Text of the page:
Monday, 14 November 2011

Conference Part II

The Poster Abstracts catalogue for the recent NCRI Conference listed a total of 738 posters, displayed in two sessions and grouped thematically.  A few had been withdrawn, but clearly there were far too many to see them all by browsing in the time I had available, so I had to be selective.

The Independent Cancer Patients' Voice, a patient advocacy group of which I am a member, had a poster ('Independent Cancer Patients' Voice - speaking clearly and being heard') in Tuesday's session. It gave us an opportunity to meet people and hand out copies of our Year Book.

There were three posters relating to the ovarian cancer screening study I've been in and I was delighted to see that one of them (presenting a decision making model concerning risk reducing surgery) had won one of the NCRI Prize Awards for PhD students submitting an abstract as first author. Congratulations to Jana Witt and team at Cardiff! Of the other two, one looked at the psychological effects of screening in the context of being recalled after an abnormal result which then turned out not to show a problem. The other investigated the reasons prompting women to withdraw from screening and have risk reducing surgery instead.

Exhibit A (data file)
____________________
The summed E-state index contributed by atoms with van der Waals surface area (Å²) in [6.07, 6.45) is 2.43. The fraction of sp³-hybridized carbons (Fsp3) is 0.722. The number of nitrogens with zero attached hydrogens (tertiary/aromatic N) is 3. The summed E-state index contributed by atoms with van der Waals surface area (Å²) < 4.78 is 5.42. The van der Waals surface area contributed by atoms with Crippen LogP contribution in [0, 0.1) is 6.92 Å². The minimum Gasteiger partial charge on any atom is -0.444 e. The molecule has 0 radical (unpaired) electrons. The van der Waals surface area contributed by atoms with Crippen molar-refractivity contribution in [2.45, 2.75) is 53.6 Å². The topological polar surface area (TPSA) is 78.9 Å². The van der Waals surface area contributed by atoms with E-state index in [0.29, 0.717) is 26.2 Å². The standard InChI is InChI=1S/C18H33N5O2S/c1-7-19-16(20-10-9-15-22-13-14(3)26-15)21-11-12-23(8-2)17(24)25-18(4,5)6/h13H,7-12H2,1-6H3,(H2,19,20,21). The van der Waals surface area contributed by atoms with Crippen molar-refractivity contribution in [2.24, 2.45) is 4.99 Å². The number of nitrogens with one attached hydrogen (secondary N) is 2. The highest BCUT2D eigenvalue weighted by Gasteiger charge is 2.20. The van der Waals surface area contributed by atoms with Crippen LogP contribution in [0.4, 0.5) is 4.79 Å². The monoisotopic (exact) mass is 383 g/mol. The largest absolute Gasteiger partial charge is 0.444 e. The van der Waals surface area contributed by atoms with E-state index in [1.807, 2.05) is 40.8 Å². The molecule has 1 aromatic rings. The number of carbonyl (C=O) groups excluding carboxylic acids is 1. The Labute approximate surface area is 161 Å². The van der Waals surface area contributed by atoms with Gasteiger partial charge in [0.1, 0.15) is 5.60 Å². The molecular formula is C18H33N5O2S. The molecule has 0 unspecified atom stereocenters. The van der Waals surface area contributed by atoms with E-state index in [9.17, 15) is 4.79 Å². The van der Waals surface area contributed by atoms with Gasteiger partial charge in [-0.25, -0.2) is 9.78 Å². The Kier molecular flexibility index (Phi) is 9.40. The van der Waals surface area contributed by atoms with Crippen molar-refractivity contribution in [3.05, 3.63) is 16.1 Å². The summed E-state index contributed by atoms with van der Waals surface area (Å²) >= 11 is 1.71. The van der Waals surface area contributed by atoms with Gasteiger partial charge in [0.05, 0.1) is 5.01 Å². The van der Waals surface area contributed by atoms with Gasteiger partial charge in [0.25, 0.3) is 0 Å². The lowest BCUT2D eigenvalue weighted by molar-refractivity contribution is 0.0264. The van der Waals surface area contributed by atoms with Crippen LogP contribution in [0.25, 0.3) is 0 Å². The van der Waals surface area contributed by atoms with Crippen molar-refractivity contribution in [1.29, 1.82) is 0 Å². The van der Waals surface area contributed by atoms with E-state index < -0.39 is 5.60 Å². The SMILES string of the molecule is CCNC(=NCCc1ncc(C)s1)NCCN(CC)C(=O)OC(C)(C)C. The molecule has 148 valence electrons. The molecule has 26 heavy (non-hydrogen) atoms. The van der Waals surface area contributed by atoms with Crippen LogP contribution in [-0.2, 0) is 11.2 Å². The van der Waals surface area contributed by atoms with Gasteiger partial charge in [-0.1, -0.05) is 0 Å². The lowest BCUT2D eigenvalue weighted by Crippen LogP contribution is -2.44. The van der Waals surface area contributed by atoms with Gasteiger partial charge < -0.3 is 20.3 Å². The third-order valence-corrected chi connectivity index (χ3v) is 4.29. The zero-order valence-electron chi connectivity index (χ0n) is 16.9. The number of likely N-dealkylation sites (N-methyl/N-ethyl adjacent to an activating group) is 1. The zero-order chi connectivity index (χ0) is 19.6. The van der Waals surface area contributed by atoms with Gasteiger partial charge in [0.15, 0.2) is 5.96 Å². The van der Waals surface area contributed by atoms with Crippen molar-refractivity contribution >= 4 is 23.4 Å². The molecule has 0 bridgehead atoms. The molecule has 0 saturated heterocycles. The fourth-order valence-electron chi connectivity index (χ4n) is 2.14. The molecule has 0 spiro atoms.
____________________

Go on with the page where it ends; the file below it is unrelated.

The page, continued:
I was also interested to see another update on the AZURE trial that is looking at adding zolendronic acid to standard adjuvant treatment in primary breast cancer and which suggested a need for further study to look in more detail at the effect of menopausal status.

Others that caught my eye included methods of follow-up; discussing genetic testing with family members; the efficacy of cognitive behavioural interventions to treat menopausal symptoms; increasing recruitment to clinical trials; the provision of information; the prevalence of low vitamin D levels in breast cancer (this one from my own cancer centre) and suggesting that routine testing and, where appropriate, supplementation should be offered.

There was a poster on lifestyle habits and late toxicity after radiotherapy for prostate cancer that I particularly admired for its clarity and beauty of layout.

That is just a brief selection of those I stopped to read.  I could easily have spent a whole morning or afternoon on each of the two sessions looking at the posters and chatting with those presenting them, but there just wasn't enough time for that.


  1. Thanks, Kathi. As do you, I may say! xx

  2. I agree - Rock on both!

    This is really interesting, E - I am enjoying the insights :)

    P xx